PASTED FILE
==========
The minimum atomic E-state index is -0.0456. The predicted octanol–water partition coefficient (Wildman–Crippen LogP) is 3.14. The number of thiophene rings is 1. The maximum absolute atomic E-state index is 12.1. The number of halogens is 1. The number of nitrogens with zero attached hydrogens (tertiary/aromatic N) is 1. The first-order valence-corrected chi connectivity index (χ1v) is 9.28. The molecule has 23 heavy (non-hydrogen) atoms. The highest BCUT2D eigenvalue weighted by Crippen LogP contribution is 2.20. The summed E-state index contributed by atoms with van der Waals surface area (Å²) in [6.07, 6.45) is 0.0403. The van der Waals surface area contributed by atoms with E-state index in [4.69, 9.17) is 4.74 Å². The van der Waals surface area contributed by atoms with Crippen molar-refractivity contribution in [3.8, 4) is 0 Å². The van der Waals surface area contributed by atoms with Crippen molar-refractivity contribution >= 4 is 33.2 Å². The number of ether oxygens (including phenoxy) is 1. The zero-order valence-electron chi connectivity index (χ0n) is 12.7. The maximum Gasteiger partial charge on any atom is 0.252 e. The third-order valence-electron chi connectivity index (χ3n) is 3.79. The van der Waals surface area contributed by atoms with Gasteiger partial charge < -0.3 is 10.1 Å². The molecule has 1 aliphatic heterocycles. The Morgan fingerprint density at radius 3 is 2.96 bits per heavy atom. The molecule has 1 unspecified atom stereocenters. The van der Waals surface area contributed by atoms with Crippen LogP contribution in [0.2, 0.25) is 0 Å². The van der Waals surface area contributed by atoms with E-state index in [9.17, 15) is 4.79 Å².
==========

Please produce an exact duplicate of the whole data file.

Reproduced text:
The minimum atomic E-state index is -0.0456. The predicted octanol–water partition coefficient (Wildman–Crippen LogP) is 3.14. The number of thiophene rings is 1. The maximum absolute atomic E-state index is 12.1. The number of halogens is 1. The number of nitrogens with zero attached hydrogens (tertiary/aromatic N) is 1. The first-order valence-corrected chi connectivity index (χ1v) is 9.28. The molecule has 23 heavy (non-hydrogen) atoms. The highest BCUT2D eigenvalue weighted by Crippen LogP contribution is 2.20. The summed E-state index contributed by atoms with van der Waals surface area (Å²) in [6.07, 6.45) is 0.0403. The van der Waals surface area contributed by atoms with E-state index in [4.69, 9.17) is 4.74 Å². The van der Waals surface area contributed by atoms with Crippen molar-refractivity contribution in [3.8, 4) is 0 Å². The van der Waals surface area contributed by atoms with Crippen molar-refractivity contribution >= 4 is 33.2 Å². The number of ether oxygens (including phenoxy) is 1. The zero-order valence-electron chi connectivity index (χ0n) is 12.7. The maximum Gasteiger partial charge on any atom is 0.252 e. The third-order valence-electron chi connectivity index (χ3n) is 3.79. The van der Waals surface area contributed by atoms with Gasteiger partial charge < -0.3 is 10.1 Å². The molecule has 1 aliphatic heterocycles. The Morgan fingerprint density at radius 3 is 2.96 bits per heavy atom. The molecule has 1 unspecified atom stereocenters. The van der Waals surface area contributed by atoms with Crippen LogP contribution in [0.2, 0.25) is 0 Å². The van der Waals surface area contributed by atoms with E-state index in [9.17, 15) is 4.79 Å².